Old City Graz, Austria

Because all of this amazing-nes,  In 1999, Graz was added to the UNESCO list of World Cultural Heritage Sites, and the site was extended in 2010 by Schloss Eggenberg. Graz was sole Cultural Capital of Europe for 2003 and got the title of a City of Culinary Delights in 2008. UNESCO experts were so impressed by the interplay of the countless sights and attractions that they declared the Old Town of Graz to be a World Cultural Heritage site, worthy for protection for the ages. Graz is old, to be sure. So that’s why is worth to visit this city. So many things to see, so many things to do and so many experience will fill up your life. Guarantee.

How To Get To The Old City Graz
So if you want to get in Old City Graz. You must already be there in Austria. There are a few different ways to get to Austria, but if you don't live in Europe or aren't already based somewhere on the continent, then flying is likely how you will arrive. Your Austria airfare will take a large chunk out of your travel budget, so it's always a good idea to look for cheap flights to Austria if you have the time. With the money that you save, you'll have more left over for things like shopping and tours.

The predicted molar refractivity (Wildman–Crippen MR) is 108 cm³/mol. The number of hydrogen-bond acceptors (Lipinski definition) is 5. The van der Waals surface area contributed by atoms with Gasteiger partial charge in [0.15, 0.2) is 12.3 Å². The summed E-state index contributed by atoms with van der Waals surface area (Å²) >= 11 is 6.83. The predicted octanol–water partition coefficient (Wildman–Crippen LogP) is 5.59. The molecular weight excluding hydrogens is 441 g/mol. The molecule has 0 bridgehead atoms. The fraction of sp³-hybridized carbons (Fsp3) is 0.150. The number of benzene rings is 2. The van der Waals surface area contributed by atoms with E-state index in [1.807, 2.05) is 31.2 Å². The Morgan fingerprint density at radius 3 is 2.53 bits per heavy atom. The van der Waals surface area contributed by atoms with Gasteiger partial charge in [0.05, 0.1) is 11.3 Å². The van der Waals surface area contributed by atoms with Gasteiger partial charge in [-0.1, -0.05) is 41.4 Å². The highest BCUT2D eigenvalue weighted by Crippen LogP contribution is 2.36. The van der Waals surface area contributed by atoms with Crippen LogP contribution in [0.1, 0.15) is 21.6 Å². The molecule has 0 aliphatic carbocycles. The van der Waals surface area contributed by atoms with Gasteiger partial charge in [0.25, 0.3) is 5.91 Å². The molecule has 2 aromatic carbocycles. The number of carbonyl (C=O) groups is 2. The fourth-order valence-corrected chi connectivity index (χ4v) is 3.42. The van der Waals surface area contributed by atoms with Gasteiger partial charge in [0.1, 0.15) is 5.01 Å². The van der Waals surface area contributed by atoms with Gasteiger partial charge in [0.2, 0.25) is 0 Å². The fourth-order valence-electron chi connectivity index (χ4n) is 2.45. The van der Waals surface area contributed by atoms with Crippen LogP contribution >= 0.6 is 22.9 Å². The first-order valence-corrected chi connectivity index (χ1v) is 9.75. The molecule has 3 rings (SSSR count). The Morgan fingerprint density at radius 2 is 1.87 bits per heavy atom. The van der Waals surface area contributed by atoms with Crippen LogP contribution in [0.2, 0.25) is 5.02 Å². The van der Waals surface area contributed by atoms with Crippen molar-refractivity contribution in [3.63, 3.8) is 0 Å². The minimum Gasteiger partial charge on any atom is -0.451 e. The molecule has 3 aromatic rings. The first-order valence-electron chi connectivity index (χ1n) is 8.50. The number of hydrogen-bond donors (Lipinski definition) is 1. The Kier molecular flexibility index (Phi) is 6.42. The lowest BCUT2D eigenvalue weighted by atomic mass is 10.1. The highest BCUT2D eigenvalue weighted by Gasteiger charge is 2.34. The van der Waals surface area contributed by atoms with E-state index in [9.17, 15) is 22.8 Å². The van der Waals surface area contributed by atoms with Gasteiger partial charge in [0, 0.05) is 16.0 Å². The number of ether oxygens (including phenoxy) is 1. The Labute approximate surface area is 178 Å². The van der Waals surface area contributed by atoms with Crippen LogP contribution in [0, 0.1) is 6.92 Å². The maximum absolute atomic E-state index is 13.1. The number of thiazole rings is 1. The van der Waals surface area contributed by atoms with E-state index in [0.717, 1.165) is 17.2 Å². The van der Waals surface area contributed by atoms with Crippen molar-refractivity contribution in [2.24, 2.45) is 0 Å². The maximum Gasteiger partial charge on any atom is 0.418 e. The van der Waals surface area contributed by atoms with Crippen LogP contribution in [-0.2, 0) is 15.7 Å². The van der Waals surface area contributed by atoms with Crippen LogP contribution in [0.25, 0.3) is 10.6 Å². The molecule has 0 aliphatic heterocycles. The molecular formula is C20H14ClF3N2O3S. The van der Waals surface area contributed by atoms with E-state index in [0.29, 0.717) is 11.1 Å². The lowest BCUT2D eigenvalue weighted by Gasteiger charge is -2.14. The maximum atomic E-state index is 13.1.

If you got from European country, you can also use plane. Graz airport (IATA: GRZ), (Flughafen Graz - also known as Thalerhof), around 9 km south of the city centre. Scheduled flights operate to Graz from Berlin, Düsseldorf, Frankfurt, Munich, Stuttgart, Vienna, Linz, Innsbruck, Zurich, London, Hannover, Friedrichshafen. It is possible to fly from Britain from London Stansted with Ryanair, and within Europe low-cost airlines serving Graz-Thalerhof are Intersky and Lufthansa, amongst others.

From the airport you have several possibilities to reach the centre:
  • by taxi: approximate fare to the center is between €20-25.
  • by bus: the bus station is directly in front of the arrival zone. Bus lines 630 and 631 are going to Jakominiplatz (the central point of public transportation) from approx. 05:20 to 23:45, travel time is 20 minutes. Fare is €1,90 for a single ticket (February 2012).
  • by train: to reach the train station you have to walk ~5 minutes (easy to find, just head straight out the airport and continue to the east). Line S5 connects to Graz Hauptbahnhof (main station) from 04:47 (Saturdays and Sundays 05:17) to 22:47 (Sundays: 21:47). Travel time is 15 minutes, fare is also €1,90 for a single ticket.